.form-button {
    width: 200px;
    height: 50px;
    background-color: rgba(0, 0, 0, 1);
    border-radius: 3px;

    // this will output as '.form-button__text'
    // in terms of BEM Syntax, this is an ELEMENT of '.form-button'
    > @at-root #{&}__text {
        font-weight: 700;

// this will output as '.form-button--red'
// in terms of BEM Syntax, this is a MODIFIER of '.form-button'
.form-button--red {
    background: rgba(255, 0, 0, 1);

Every single element does not need to use BEM. Even if an element is nested within another, you can start a new BEM sequence just related to that particular child element.

Just a little example:

<article class="overview">
    <section class="overview__intro">
        <p class="overview__intro--firstpara">This first paragraph will be style differently from the rest.</p>
        <p>Insert regular paragraph text here.</p>
        <p>Insert regular paragraph text here.</p>
    <div class="mini-banner mini-banner--green">
        <p class="mini-banner__text">Hello! It's nice to meet you!</p>

You can read the following articles to learn more: * MindBEMding – getting your head ’round BEM syntax * CSS-Tricks - BEM 101

SCSS File Structure

Break Into As Many Small Files As Makes Sense -There is no penalty to splitting into many small files. Do it as much as feels good to the project. I know I find it easier to jump to small specific files and navigate through them than fewer/larger ones.

When planning your CSS architecture, folders are essential: you don’t just drop every Sass file into the same folder, you categorize them.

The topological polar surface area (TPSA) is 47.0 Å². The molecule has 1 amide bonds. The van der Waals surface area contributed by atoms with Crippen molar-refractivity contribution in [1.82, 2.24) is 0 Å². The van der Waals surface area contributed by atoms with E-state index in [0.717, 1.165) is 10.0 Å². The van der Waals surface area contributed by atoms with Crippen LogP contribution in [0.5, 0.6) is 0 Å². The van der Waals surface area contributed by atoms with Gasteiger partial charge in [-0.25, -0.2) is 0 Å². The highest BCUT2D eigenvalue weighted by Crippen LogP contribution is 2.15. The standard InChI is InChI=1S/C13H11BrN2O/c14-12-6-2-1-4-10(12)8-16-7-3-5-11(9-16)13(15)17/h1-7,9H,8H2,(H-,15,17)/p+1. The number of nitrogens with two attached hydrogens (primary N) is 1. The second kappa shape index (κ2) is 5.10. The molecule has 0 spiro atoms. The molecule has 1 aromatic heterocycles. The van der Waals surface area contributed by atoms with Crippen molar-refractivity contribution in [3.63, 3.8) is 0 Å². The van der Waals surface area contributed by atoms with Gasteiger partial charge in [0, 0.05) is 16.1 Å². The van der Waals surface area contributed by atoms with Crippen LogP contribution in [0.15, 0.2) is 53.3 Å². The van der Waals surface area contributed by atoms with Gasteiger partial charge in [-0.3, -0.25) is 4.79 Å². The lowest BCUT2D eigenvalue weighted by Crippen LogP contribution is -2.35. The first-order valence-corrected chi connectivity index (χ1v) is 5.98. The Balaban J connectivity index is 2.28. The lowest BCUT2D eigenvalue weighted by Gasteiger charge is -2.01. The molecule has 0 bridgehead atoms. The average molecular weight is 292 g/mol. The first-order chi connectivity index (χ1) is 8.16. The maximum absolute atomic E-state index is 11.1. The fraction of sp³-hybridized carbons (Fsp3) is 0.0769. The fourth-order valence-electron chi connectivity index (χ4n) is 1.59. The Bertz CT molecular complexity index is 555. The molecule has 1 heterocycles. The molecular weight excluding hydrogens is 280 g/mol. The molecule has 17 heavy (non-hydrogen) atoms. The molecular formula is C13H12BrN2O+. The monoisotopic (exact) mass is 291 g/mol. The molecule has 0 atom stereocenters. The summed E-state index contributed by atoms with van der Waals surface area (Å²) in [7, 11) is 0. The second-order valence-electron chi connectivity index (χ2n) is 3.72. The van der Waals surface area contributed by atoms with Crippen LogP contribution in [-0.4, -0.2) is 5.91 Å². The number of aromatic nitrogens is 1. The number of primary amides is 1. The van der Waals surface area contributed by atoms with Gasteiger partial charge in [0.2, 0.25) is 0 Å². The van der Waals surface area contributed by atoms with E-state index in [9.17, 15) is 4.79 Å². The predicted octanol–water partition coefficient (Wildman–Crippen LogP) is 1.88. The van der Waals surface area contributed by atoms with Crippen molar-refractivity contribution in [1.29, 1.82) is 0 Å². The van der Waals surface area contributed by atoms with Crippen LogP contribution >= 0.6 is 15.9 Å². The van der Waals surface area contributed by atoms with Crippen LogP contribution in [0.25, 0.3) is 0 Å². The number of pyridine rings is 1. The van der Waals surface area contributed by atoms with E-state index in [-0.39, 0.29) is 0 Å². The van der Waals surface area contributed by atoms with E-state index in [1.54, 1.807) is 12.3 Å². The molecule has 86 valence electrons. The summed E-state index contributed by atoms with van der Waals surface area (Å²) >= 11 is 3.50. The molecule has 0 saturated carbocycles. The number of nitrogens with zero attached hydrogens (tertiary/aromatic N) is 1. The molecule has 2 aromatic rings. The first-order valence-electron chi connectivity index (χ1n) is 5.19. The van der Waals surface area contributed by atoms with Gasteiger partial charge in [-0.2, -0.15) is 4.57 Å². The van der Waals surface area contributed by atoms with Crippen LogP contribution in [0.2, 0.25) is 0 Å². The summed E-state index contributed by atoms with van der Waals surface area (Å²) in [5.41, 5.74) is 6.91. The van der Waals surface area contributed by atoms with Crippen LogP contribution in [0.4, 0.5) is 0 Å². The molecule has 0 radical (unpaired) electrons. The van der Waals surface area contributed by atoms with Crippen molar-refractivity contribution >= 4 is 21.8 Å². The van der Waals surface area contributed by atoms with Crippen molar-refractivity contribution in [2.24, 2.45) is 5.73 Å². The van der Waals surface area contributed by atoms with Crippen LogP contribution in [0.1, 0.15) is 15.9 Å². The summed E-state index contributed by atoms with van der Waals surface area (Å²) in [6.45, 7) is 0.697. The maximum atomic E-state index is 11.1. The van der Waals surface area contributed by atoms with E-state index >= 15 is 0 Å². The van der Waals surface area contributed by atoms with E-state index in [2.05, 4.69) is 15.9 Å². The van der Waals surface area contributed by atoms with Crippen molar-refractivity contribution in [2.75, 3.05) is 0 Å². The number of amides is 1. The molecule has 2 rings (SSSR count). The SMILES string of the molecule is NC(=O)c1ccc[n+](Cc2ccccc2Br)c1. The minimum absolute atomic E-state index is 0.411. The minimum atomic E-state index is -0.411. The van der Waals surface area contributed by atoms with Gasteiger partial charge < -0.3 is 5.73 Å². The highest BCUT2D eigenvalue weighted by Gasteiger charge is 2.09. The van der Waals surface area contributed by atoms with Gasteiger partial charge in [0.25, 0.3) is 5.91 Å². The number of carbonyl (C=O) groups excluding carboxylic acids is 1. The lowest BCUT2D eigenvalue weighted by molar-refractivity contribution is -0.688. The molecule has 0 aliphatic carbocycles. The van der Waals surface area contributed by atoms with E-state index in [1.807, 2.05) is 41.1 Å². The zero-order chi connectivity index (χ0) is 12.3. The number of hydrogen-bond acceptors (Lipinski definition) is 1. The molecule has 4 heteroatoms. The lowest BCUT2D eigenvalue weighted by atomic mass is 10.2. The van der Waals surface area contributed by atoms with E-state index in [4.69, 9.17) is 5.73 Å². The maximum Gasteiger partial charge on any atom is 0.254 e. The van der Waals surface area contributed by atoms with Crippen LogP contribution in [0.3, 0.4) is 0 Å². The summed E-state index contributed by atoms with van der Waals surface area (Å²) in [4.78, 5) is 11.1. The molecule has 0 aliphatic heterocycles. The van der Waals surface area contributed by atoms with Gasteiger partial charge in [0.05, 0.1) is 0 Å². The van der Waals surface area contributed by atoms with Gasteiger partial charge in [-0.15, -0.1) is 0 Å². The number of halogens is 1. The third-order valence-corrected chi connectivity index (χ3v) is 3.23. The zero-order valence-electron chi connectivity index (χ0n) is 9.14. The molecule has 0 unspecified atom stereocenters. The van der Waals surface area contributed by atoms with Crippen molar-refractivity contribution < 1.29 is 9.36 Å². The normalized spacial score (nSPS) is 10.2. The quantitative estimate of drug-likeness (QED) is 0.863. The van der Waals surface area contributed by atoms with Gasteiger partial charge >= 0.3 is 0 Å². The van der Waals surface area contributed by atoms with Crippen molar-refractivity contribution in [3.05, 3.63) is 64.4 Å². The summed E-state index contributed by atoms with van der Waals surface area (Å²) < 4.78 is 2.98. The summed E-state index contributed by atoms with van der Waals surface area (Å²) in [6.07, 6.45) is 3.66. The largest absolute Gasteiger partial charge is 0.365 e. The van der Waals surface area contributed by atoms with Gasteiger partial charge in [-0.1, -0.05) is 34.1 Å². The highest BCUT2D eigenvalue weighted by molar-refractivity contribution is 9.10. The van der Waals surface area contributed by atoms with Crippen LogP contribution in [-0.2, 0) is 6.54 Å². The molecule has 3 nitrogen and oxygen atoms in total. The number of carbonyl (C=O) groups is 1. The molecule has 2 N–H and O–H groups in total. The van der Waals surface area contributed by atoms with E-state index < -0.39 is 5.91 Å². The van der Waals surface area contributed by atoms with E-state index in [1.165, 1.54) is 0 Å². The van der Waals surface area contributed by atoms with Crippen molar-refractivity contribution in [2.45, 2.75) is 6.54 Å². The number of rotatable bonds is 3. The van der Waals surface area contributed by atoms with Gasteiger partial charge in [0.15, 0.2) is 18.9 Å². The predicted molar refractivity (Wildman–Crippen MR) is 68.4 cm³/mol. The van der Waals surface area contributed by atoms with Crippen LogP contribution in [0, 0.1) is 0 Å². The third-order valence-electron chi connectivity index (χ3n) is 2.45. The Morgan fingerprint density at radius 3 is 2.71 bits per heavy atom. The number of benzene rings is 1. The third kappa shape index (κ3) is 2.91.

Here’s how we recommend organizing your files:

|– base/ 
|   |– _reset.scss       # Reset/normalize 
|   |– _typography.scss  # Typography rules 
|   ...                  # Etc… 
|– components/ 
|   |– _buttons.scss     # Buttons 
|   |– _carousel.scss    # Carousel 
|   |– _cover.scss       # Cover 
|   |– _dropdown.scss    # Dropdown 
|   |– _navigation.scss  # Navigation 
|   ...                  # Etc… 
|– helpers/ 
|   |– _variables.scss   # Sass Variables 
|   |– _functions.scss   # Sass Functions 
|   |– _mixins.scss      # Sass Mixins 
|   |– _helpers.scss     # Class & placeholders helpers 
|   ...                  # Etc… 
|– layout/ 
|   |– _grid.scss        # Grid system 
|   |– _header.scss      # Header 
|   |– _footer.scss      # Footer 
|   |– _sidebar.scss     # Sidebar 
|   |– _forms.scss       # Forms 
|   ...                  # Etc… 
|– states/ 
|   |– _home.scss        # Home specific styles